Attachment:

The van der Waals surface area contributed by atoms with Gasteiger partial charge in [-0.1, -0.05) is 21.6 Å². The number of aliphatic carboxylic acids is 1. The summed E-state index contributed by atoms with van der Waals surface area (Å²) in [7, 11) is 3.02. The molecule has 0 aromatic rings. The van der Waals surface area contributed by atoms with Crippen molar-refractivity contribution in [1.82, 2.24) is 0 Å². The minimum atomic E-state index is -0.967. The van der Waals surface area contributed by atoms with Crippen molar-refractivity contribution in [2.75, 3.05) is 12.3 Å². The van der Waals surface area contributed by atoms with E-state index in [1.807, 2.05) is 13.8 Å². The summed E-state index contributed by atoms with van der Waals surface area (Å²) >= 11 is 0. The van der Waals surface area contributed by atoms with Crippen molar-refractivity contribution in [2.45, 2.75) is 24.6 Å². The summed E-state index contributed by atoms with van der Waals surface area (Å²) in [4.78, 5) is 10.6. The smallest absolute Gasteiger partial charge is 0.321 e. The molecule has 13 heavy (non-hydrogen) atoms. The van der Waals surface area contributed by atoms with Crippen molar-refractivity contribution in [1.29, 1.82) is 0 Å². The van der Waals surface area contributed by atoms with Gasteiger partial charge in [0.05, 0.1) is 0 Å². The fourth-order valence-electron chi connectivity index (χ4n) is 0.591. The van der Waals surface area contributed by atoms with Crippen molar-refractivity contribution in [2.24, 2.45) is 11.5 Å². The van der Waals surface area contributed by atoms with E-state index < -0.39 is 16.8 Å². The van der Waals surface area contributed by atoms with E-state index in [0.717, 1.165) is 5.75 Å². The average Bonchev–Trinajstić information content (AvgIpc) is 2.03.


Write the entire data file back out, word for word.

The van der Waals surface area contributed by atoms with Gasteiger partial charge in [-0.1, -0.05) is 21.6 Å². The number of aliphatic carboxylic acids is 1. The summed E-state index contributed by atoms with van der Waals surface area (Å²) in [7, 11) is 3.02. The molecule has 0 aromatic rings. The van der Waals surface area contributed by atoms with Crippen molar-refractivity contribution in [1.82, 2.24) is 0 Å². The minimum atomic E-state index is -0.967. The van der Waals surface area contributed by atoms with Crippen molar-refractivity contribution in [2.75, 3.05) is 12.3 Å². The van der Waals surface area contributed by atoms with E-state index in [1.807, 2.05) is 13.8 Å². The summed E-state index contributed by atoms with van der Waals surface area (Å²) >= 11 is 0. The van der Waals surface area contributed by atoms with Crippen molar-refractivity contribution in [2.45, 2.75) is 24.6 Å². The summed E-state index contributed by atoms with van der Waals surface area (Å²) in [4.78, 5) is 10.6. The smallest absolute Gasteiger partial charge is 0.321 e. The molecule has 13 heavy (non-hydrogen) atoms. The van der Waals surface area contributed by atoms with Crippen molar-refractivity contribution in [1.29, 1.82) is 0 Å². The van der Waals surface area contributed by atoms with Gasteiger partial charge in [0.05, 0.1) is 0 Å². The fourth-order valence-electron chi connectivity index (χ4n) is 0.591. The van der Waals surface area contributed by atoms with Crippen molar-refractivity contribution in [2.24, 2.45) is 11.5 Å². The van der Waals surface area contributed by atoms with E-state index < -0.39 is 16.8 Å². The van der Waals surface area contributed by atoms with E-state index in [0.717, 1.165) is 5.75 Å². The average Bonchev–Trinajstić information content (AvgIpc) is 2.03.